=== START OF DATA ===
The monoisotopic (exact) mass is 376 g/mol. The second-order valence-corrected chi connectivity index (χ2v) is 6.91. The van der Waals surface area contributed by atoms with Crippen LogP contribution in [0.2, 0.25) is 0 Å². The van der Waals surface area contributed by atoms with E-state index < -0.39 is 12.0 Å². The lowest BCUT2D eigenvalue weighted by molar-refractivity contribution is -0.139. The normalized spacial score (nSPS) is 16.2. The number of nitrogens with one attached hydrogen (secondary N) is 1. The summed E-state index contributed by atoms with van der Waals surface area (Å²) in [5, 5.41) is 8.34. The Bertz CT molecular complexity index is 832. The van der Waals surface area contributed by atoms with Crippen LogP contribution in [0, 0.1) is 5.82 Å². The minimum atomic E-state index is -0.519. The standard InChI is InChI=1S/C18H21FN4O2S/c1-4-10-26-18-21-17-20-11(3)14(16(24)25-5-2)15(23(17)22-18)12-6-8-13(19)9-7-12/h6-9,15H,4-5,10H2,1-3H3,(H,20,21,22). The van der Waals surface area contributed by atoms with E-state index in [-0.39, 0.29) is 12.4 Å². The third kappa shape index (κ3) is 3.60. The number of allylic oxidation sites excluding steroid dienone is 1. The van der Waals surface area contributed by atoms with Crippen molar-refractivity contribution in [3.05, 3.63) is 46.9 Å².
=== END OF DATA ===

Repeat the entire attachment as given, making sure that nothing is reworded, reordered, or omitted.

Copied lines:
The monoisotopic (exact) mass is 376 g/mol. The second-order valence-corrected chi connectivity index (χ2v) is 6.91. The van der Waals surface area contributed by atoms with Crippen LogP contribution in [0.2, 0.25) is 0 Å². The van der Waals surface area contributed by atoms with E-state index < -0.39 is 12.0 Å². The lowest BCUT2D eigenvalue weighted by molar-refractivity contribution is -0.139. The normalized spacial score (nSPS) is 16.2. The number of nitrogens with one attached hydrogen (secondary N) is 1. The summed E-state index contributed by atoms with van der Waals surface area (Å²) in [5, 5.41) is 8.34. The Bertz CT molecular complexity index is 832. The van der Waals surface area contributed by atoms with Crippen LogP contribution in [0, 0.1) is 5.82 Å². The minimum atomic E-state index is -0.519. The standard InChI is InChI=1S/C18H21FN4O2S/c1-4-10-26-18-21-17-20-11(3)14(16(24)25-5-2)15(23(17)22-18)12-6-8-13(19)9-7-12/h6-9,15H,4-5,10H2,1-3H3,(H,20,21,22). The van der Waals surface area contributed by atoms with E-state index in [-0.39, 0.29) is 12.4 Å². The third kappa shape index (κ3) is 3.60. The number of allylic oxidation sites excluding steroid dienone is 1. The van der Waals surface area contributed by atoms with Crippen molar-refractivity contribution in [3.05, 3.63) is 46.9 Å².